Page:Dictionary of National Biography volume 61.djvu/201

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port on the cultivation of cotton, tobacco, senna, and other useful plants, and in this capacity he had charge from 1842 to 1850 of an experimental cotton farm at Coimbatore. In 1838 he began the issue of his ‘Illustrations of Indian Botany’ with coloured, and ‘Icones Plantarum Indiæ Orientalis’ with uncoloured, quarto plates; but, though the Madras government subscribed for fifty copies, both works entailed a considerable loss upon Wight, who in 1847 started his ‘Spicilegium Neilgherrense,’ a selection of a hundred plates copied from those in the ‘Icones,’ in the hope of partly reimbursing himself. The ‘Icones’ ran to six volumes (1838–53), containing in all over 2,100 plates, and during his entire Indian career of thirty-five years he described nearly three thousand species of Indian plants.

Wight remained at Coimbatore till March 1853, when he retired. He then purchased Grazeley Lodge, near Reading, formerly the residence of Mitford the historian, and devoted himself zealously to farming the land attached to this property. In 1861 and 1862 he contributed articles on cotton farming to the ‘Gardener's Chronicle,’ and from 1865 to 1868 he gave great assistance in the editing of Edward John Waring's ‘Pharmacopœia of India.’ Wight died at Grazeley on 26 May 1872. He married, in 1838, the daughter of Lacy Gray Ford of the Madras medical board, who, with four sons and a daughter, survived him. He was elected a fellow of the Linnean Society and a member of the Imperial Academy in 1832, and a fellow of the Royal Society in 1855.

Wight's chief works were: 1. ‘Illustrations of Indian Botany,’ Glasgow, 1831, 4to. 2. ‘Prodromus Floræ Peninsulæ Indiæ Orientalis’ (with G. W. Walker-Arnott), vol. i., London, 1834, 8vo. 3. ‘Contributions to the Botany of India,’ with the assistance of Walker-Arnott, A. P. De Candolle, and Nees von Esenbeck, London, 1834, 8vo. 4. ‘Illustrations of Indian Botany,’ 2 vols. Madras, 1838–50, 4to, with 182 coloured plates. 5. ‘Icones Plantarum Indiæ Orientalis,’ 6 vols. Madras, 1838–53, 4to, with 2101 plates; Systematic Index, compiled by Dr. Hugh Cleghorn, printed by the Madras government, 1857. 6. ‘Spicilegium Neilgherrense,’ Madras, 1846–51, 4to.

[Memoir, by Dr. H. Cleghorn, with lithographic portrait and full bibliography, in Transactions of the Botanical Society of Edinburgh, xi. 363; Dodwell and Miles's Medical Officers of India.]

G. S. B.

WIGHTMAN, EDWARD (d. 1612), fanatic, was the last person burned for heresy in England. He is said to have been of the same family as William Wightman, who purchased in 1544 the manor of Wykin, parish of Hinckley, Leicestershire (Burton, Description of Leicestershire, 1777, p. 287). In the warrant and writ for his execution he is described as ‘of the parish of Burton-upon-Trent,’ Staffordshire. In this and neighbouring parishes were held periodic meetings of puritan divines for lectures and conferences [see Bradshaw, William, 1571–1618]. Wightman presented himself on these occasions and ventilated anabaptist views; the puritans were for treating him tenderly, hoping to reduce his errors by argument. Wightman, however, rushed on destruction by presenting a petition to James I at Royston, apparently in March 1611. Finding that he was from the diocese of Coventry and Lichfield, James sent him to Westminster to Richard Neile [q. v.], then bishop of that see, ‘with command to commit him to the Gatehouse, and to take examinations of his several opinions under his own hand.’ Neile was one of the judges of Bartholomew Legate [q. v.], the last heretic burned in Smithfield. From the beginning of April to the middle of October, Neile, William Laud [q. v.], then his chaplain, and ‘other learned divines,’ held conferences with Wightman, who ‘became every day more and more obstinate in his blasphemous heresies.’ James then ordered Wightman's removal to Lichfield for trial. After ‘divers days' conference, but to no purpose,’ at Lichfield, Wightman was tried in the consistory court; the trial occupied ‘sundry days.’ Sentence was at length publicly pronounced in the cathedral (14 Dec.) by Neile, who ‘began the business with a sermon and confutation of his blasphemies against the Trinity’ (Cal. State Papers, Dom. 1639–40, pp. 83–5). These details are found in an apologetic statement by Neile himself, furnished twenty-seven years after the execution. Neile lays stress on his antitrinitarianism, but the list of his opinions, as detailed in the commission, shows that in addition to holding anabaptist views he claimed to be himself the promised paraclete, and the person predicted in messianic prophecies. Theophilus Lindsey [q. v.] disputes the account of his ‘ten heresies,’ partly on the ground of their inconsistency (Apology, 1774, ii. 53; Historical View, 1783, p. 292), but the case is not without parallel. The nature of his personal claims shows that religious fanaticism had turned his head.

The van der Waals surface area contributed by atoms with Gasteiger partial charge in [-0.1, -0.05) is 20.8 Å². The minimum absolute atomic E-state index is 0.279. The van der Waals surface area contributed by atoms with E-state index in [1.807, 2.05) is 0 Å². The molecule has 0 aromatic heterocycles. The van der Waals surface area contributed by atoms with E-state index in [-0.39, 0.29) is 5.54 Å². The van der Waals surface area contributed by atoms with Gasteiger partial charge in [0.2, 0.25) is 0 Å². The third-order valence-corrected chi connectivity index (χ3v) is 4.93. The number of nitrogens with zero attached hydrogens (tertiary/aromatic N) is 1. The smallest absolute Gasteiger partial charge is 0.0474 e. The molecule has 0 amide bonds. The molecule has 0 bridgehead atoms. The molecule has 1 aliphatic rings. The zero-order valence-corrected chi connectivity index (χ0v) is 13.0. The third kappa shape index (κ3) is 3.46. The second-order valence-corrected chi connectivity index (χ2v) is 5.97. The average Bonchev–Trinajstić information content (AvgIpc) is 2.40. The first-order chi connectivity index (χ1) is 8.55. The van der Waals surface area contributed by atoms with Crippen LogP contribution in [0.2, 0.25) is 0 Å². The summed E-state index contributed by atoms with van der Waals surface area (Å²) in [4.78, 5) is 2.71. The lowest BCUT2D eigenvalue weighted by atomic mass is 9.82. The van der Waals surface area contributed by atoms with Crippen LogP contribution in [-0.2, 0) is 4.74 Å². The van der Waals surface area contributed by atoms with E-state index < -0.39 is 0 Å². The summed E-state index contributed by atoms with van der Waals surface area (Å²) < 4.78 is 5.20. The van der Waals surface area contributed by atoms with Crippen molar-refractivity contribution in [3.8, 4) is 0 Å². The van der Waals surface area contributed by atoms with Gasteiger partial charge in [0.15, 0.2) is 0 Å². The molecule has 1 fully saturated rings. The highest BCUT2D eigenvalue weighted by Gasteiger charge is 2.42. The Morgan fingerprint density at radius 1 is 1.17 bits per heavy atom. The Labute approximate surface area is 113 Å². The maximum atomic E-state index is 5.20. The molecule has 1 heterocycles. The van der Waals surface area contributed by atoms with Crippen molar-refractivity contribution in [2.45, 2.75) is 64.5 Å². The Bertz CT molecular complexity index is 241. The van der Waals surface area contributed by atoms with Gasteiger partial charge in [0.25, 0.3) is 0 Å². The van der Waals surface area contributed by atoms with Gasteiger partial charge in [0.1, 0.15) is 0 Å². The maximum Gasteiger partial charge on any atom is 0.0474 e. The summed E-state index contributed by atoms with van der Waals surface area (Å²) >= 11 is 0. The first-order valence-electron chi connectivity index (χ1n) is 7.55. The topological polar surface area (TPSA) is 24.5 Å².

No date appears on the printed copies of the commission and warrant for his execution, but the date of the commission was 9 March 1611–12 (Cal. State Papers, Dom.